Technology is supposed to make your life easier, so long as you don't plan on maintaining a savings account. A survey conducted by Harris Interactive for the American Institute of CPAs finds only 3% of people felt the latest gadgets and tools made it easier for them to squirrel away money.
Meanwhile, more than 56% say technology has made it much easier to spend.
The phone poll of more than 1,000 U.S. adults found Americans spend an average of $166 a month on digital services such as cable TV, Internet service, mobile phones and digital subscription.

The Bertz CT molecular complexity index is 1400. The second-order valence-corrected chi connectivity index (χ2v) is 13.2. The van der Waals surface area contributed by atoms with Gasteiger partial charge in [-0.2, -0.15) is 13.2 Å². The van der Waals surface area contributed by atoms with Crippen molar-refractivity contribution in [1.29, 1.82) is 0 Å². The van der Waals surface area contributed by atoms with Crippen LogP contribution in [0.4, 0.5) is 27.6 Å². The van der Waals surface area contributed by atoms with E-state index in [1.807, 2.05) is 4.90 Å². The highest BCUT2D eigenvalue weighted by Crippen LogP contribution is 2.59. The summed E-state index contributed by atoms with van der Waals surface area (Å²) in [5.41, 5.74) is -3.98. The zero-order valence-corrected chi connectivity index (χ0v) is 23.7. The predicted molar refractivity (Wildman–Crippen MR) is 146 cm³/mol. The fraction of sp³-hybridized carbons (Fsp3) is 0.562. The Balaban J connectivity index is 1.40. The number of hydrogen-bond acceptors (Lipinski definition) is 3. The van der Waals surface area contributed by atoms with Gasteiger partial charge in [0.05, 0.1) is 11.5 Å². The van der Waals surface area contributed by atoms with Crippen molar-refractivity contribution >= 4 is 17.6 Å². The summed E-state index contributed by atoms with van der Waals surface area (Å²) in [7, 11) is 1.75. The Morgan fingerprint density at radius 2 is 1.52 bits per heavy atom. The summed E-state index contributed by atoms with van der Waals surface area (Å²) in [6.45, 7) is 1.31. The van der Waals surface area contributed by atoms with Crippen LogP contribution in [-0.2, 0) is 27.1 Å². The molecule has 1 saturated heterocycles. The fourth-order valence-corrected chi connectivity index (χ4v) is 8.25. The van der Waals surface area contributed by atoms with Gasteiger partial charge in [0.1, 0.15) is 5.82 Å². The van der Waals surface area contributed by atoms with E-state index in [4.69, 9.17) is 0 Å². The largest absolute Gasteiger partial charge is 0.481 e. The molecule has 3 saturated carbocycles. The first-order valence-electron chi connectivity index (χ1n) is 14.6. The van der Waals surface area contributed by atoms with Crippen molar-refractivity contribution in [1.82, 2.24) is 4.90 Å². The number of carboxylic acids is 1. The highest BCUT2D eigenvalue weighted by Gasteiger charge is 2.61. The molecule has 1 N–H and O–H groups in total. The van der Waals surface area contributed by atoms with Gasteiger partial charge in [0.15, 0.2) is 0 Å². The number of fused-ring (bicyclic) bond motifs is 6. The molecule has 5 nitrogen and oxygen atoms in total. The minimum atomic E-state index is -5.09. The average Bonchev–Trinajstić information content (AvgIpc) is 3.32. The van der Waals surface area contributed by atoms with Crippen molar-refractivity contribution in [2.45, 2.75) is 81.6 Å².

Media downloads such as songs or apps add another $38 to their bills, the survey discovered.
"The proliferation of smartphones and tablets has really increased the ease of purchasing them and the ease in using those things," says Jordan Amin, chairman of the National CPA Financial Literacy Commission.
About 41% of Americans take advantage of digital downloads or services, says the AICPA findings.
Amin offers three tips for digital consumers looking to cut back on costs: set a budget, create separate accounts specific for downloads and regularly monitor services to determine what's worth keeping.
"Our gadgets and connections can bring benefits like mobility and efficiency," says Amin. "But they can also bring financial challenges, taking money that could go to savings, for instance, or contributing to credit card debt. We have to mind these expenses and budget for them to ensure the benefits outweigh the costs."